These days, to my mind, never came close to glorifying either World War, so it came as a bit of a surprise to me to read several pieces in The Guardian—published, like my own piece, ahead of the centenary of the tragedy in Sarajevo—implying that the commemorations planned in the UK for the coming years were tasteless displays of jingoism, offensive to Germans, and so forth. Not that I can speak to the plans of Mr. Cameron’s government, but glorification has never seemed top of mind for much that came out of the Great War.
Indeed, just at the same time, Bill Kristol was writing in America’s own mirror-universe version of the same narrative: “the commemorations of 1914 will tend to take [Wilfred Owen's] rejection of piety and patriotism for granted” as he laments, “do we dare take our bearings not from Owen’s bitter despair but from Francis Scott Key’s bold hope?”
The jingoism and/or bitterness is in the eye of the beholder, I suppose.
But what actually got me revved up to really complete a Great War project was an earlier story in the Wall Street Journal, sadly no longer available for me to even reference (this is what I get for putting off posting for weeks). Citing several new and upcoming titles that involve the war, being released to coincide with its anniversary, the article makes the inane implication that Americans just don’t care about WWI because there aren’t any obvious “good” and “bad” guys—you know, because with Nazis, you know just who to hate. One author—and though I may cover some in more detail, I have to say these seem like rather light fiction to me so far—went so far as to say a novel about the trenches was boring! No wonder people like her can’t find a bad guy. He is, so so often, terribly boring.
Where has she been, what has she been doing? Perhaps there are people out there who wonder these things. For better or worse, their possible existence is not why I have ever really written this blog, so I am allowed to reappear without really caring whether anyone else does. But amid a fair amount of “nothing,” I have indeed been reading, and there are far too many things that have gone un-written this year. I need to catch up, lamely as will inevitably be the case with things read without a post always in the back of mind. I’ll use the holiday week for some light catch-up work before getting to “the good stuff,” and the holiday itself for the lightest of the light.
Ivanhoe, by Sir Walter Scott. This is one of those books that make me want to warn people: it’s not really a novel. It’s fiction, it tells a story, but we must not forget the idea of “romances” and other pre-novelistic fictions when we pick up a book like Ivanhoe. Of course, in a sense it is very important as a novel: an early historical one. But it’s so historical that all the chivalry and quasi-mythical or -archetypal figures make it something a little different. Read it, read it by all means. It’s extremely engrossing.
Rebecca and Rowena, by W.M. Thackeray. Read this, absolutely, but only after Ivanhoe. Well, I suppose you could read it as a standalone, and it would still be biting and funny, but it really is better paired. For the record: Thackeray is totally right about Rebecca and Rowena.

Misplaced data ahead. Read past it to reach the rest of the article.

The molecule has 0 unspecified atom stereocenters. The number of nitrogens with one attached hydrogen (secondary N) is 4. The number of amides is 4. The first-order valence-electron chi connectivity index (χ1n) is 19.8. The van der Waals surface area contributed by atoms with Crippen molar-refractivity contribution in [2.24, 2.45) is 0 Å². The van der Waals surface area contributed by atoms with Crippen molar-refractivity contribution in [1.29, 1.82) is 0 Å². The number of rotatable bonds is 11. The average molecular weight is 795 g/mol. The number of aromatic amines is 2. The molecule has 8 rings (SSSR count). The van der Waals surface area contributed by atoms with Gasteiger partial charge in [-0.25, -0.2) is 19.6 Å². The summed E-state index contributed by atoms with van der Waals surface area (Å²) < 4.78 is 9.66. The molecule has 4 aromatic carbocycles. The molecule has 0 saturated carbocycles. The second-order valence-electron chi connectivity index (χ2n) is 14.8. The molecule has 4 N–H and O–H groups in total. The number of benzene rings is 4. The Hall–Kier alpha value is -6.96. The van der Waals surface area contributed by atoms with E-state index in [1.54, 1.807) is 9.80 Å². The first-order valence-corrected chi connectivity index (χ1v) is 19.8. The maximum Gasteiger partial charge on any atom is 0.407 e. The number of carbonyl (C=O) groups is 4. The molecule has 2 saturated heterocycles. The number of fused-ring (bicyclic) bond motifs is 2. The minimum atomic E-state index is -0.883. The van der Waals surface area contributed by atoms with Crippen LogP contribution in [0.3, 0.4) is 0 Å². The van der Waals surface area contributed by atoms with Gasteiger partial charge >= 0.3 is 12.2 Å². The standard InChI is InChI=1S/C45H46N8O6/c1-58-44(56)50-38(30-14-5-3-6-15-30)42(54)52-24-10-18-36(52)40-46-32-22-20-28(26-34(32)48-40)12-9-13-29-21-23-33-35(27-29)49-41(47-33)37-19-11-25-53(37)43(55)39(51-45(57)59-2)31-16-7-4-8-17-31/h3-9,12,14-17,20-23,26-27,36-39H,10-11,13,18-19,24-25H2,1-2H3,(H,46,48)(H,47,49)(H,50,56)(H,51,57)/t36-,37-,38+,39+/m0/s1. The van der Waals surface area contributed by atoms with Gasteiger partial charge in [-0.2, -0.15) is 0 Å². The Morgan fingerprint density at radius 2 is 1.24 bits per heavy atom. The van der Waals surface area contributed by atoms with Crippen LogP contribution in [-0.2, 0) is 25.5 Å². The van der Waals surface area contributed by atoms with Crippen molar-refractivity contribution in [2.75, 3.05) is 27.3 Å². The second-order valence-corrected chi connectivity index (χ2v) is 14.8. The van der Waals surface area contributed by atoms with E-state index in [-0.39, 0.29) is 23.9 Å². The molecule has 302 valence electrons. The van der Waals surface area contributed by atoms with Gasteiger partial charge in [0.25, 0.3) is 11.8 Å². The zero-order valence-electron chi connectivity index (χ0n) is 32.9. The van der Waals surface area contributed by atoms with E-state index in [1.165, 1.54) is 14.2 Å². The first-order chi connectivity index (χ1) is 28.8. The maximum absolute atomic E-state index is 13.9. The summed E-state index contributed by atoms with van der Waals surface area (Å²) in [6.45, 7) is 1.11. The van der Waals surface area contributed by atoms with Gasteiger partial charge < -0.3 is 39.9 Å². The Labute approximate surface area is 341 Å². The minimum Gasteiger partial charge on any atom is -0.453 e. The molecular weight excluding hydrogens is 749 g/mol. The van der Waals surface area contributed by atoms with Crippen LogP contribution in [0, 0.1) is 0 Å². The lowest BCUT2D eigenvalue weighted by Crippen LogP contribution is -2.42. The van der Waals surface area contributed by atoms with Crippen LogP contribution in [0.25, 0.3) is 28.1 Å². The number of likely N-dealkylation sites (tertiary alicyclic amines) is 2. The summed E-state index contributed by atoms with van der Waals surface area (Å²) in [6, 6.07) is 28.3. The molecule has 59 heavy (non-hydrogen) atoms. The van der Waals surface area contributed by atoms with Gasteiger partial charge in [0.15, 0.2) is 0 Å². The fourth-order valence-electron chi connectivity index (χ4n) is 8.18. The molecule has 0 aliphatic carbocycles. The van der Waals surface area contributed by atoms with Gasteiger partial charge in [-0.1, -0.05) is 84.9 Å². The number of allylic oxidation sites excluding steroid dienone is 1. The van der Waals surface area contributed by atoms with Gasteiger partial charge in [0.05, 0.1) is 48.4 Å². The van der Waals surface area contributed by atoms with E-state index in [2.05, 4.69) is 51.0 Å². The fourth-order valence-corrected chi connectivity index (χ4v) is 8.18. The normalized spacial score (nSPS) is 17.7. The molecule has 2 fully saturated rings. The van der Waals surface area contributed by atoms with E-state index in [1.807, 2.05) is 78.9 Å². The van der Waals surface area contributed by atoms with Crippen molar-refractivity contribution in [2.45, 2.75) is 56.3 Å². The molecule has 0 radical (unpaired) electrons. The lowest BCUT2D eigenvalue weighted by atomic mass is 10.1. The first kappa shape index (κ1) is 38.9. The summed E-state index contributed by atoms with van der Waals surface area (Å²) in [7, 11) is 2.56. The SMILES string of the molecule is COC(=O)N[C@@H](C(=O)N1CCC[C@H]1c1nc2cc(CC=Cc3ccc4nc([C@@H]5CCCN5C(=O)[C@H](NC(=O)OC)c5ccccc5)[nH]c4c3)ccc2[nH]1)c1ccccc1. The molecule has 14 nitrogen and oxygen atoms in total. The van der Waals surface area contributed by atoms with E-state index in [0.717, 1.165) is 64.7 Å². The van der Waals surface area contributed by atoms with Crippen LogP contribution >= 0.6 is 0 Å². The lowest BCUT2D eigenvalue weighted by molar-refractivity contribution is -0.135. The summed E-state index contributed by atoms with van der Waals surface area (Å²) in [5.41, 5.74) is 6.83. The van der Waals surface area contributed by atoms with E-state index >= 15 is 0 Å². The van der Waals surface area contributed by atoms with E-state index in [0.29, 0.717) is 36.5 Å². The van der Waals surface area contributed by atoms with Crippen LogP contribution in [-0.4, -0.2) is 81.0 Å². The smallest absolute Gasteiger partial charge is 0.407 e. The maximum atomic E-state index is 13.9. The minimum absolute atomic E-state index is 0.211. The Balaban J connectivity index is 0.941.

Revenge, by Yoko Ogawa. Ogawa’s “eleven dark tales” are pure Ogawa and very good. If you know her from The Housekeeper and the Professor, read me on The Diving Pool for a better idea of what Revenge is like. Ogawa deserves more from me, truly.
The Vicar of Wakefield, by Oliver Goldsmith. It’s kind of a travesty I did not write about this for real-real, but it’s also the sort of thing that begs for re-reading. I have wronged you as well, Mr. Goldsmith.
Thousand Cranes, by Yasunari Kawabata. I will say only that Kawabata has shot to the top of my list of Japanese writers I have not really read yet that I will be reading a lot more of.
Minotaur, by Benjamin Tammuz, was my first try of Europa Editions’ new world noir imprint, and a book I would actually write about if it hadn’t started making the rounds from me to my consumption partner to his father and likely now to parts beyond. Tammuz is Israeli and the novel is worth reading both as compelling, spy-oriented noir as well as for the very interesting (if you’re into that sort of thing, which I am) mid-twentieth-century view of Israel’s coming into being.
Last week, Sam Sacks wrote in The New Yorker on criticizing the classics and how the canon is selected in today’s world. Contrasting the current, primarily American, state of the canon with that of the past, when the gatekeepers of the ivory tower and the salon determined not just which books were classics but the very definition of the concept, he argues that the classics are now determined by democratic and pragmatic tastes:
What makes a classic today is cultural significance. Authors are anointed not because they are great (although many of them are) but because they are important.
In other words, the current criteria for classics are more a matter of sociology than of aesthetics. That’s why prose-toilers like George Orwell and Aldous Huxley are securely fixed in the canon while masters such as Frank O’Connor and Eudora Welty could easily be left out. “1984” and “Brave New World” are embedded in the weave of language and history, but what does Welty have going for her apart from stylistic perfection? Henry Miller survives—and will continue to survive—because the country once found him shocking enough to censor. (Likewise, D. H. Lawrence might very well be a footnote if not for “Lady Chatterley’s Lover.”) There’s better prose in the average issue of Consumer Reports than in most Upton Sinclair novels, but “The Jungle” triggered actual legislative reform and will therefore last as long as the United States does.